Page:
Iranians, Iraqis and other nationals planning to fly to the United States were prevented from boarding on Saturday after US President Donald Trump's order to restrict arrivals from seven Muslim-majority countries.
Iran slammed the "insulting" ban and said it would reciprocate.
On Friday Trump signed a sweeping executive order to suspend the arrival of refugees and impose tough new controls on travelers from Iran, Iraq, Libya, Somalia, Syria and Yemen.
His move sparked widespread international criticism.
Travelers from the Middle East were stopped from boarding US-bound planes.
Some who were already in the air when Trump signed the executive order were detained on arrival, the New York Times reported.
In The Netherlands, the Dutch flag carrier KLM said it had stopped seven passengers from boarding its flights, five of whom it had been able to contact before departure. The identities of the seven, their countries of origin and destinations were not given.
"We would have liked to have had them fly with us, but it would not have made much sense because they would have been denied entry" to the United States, KLM spokesman Manel Vrijenhoek told AFP.
In Tehran, two travel agencies told AFP they had been instructed by Etihad Airways, Emirates and Turkish Airlines not to sell US tickets or allow Iranians holding American visas to board US-bound flights.
An Iranian studying in California said she could not now return because her ticket had been cancelled under the new restrictions.
"I had a ticket for Turkish Airlines on February 4, but it has been cancelled," the girl, who did not wish to be identified, told AFP in Tehran.
Iranian President Hassan Rouhani did not comment directly on the ban Saturday, but criticized Trump, saying that now was "not the time to build walls between nations."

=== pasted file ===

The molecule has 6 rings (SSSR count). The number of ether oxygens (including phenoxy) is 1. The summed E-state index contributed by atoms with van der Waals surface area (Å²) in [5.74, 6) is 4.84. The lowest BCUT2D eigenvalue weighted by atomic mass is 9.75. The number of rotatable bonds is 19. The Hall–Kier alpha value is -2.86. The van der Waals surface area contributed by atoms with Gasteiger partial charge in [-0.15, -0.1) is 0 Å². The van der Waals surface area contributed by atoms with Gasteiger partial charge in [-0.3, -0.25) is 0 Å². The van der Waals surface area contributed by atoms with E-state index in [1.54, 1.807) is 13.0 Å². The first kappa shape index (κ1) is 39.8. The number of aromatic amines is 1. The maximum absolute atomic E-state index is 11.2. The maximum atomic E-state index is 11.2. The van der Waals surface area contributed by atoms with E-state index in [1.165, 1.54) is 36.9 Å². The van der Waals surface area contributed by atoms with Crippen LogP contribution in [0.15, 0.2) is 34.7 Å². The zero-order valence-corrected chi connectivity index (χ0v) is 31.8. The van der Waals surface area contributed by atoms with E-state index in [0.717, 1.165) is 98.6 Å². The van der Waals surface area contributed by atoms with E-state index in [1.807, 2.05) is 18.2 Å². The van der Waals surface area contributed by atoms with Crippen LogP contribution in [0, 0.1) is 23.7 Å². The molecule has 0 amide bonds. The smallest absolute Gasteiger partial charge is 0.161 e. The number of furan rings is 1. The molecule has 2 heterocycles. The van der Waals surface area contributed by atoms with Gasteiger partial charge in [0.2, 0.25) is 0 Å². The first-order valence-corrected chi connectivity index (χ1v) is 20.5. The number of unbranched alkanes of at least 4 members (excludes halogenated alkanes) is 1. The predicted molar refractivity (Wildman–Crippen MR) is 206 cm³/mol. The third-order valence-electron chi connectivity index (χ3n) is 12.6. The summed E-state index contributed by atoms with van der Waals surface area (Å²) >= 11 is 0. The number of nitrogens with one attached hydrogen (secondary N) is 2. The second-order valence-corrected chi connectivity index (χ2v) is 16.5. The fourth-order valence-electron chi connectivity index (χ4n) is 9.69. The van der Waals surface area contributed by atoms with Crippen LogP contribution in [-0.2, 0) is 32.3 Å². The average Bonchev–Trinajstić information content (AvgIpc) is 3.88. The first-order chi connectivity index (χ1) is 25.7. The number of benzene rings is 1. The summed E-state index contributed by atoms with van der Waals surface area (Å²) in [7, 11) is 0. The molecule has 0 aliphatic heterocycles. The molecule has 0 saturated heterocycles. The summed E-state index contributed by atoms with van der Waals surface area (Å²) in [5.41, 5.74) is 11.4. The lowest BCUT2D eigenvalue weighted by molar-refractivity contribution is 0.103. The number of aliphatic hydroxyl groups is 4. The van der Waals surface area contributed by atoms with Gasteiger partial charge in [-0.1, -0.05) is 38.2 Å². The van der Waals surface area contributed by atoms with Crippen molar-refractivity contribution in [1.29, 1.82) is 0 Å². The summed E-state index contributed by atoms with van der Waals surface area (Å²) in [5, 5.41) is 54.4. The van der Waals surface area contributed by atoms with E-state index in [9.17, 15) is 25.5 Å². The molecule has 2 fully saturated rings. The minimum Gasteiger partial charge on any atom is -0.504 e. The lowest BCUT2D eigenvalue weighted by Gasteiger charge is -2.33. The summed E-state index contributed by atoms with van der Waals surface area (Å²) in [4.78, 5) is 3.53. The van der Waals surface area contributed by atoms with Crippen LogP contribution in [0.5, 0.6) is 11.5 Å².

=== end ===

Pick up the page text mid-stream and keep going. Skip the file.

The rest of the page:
Iran's foreign ministry said it would "respond in kind after the insulting decision of the United States concerning Iranian nationals" until the measure is lifted.
It said the decision was "illegal, illogical and contrary to international rules."
More than a million Iranians live in the United States.
In Khartoum, the Sudanese foreign ministry expressed its "regret" at the US ban.
On Saturday in Egypt, a country not included in the new restrictions, an Iraqi couple and their two children were told they could not board an EgyptAir flight from Cairo to New York.
Airport officials said the four Iraqis all had American visas.
The New York Times reported that two Iraqi refugees were detained on arriving at New York's John F. Kennedy airport hours after Trump signed the order.
On Saturday, the American Civil Liberties Union and other advocacy groups filed a legal challenge to Trump's order.
Lawyers representing the Iraqi pair also filed a court appeal for their release, saying they were being unlawfully detained.
The United Nations responded by urging Trump to continue his country's "long tradition" of welcoming refugees and to ensure their equal treatment, regardless of race, nationality or religion.
French President Francois Hollande said Europe must have a "firm response" to Trump, and "when he refuses the arrival of refugees, while Europe has done its duty, we have to respond."
Hollande was due to speak with Trump later Saturday.
In Lebanon, Syrian refugees struggling to get by in makeshift camps bemoaned their fate.
"What on earth have the Syrian people done to deserve this?" asked Abu Mahmoud al-Ghol, at one informal camp in the Marj area.
"And to think it's a democratic country doing it," the 44-year-old said.
Nearly six years of conflict in Syria have driven more than half the population from their homes, with many fleeing abroad and dreaming of new lives in the West.
Trump's executive order specifically says no visas will be issued for 90 days to migrants or visitors from the seven Muslim-majority countries.
It also bars Syrian refugees from the United States indefinitely, or until Trump himself decides that they no longer pose a threat.
His decree suspends the entire US refugee resettlement program for at least 120 days while tough new vetting rules are established.
Qatar Airways, which flies to around 15 American cities, said it would abide by the new regulations, adding however that passengers who have "the proper documentation" will be able to fly.
An alert on its website said citizens of the seven barred countries could travel to the US if they have permanent residency there.
Government officials and their immediate family are exempt from the travel restrictions along with representatives of international organizations, the Gulf carrier said.
Trump's move has also angered one of Iran's most popular actresses, Taraneh Alidoosti who stars in the Oscar-nominated "The Salesman".
She said she would boycott next month's Academy Awards ceremony in Los Angeles.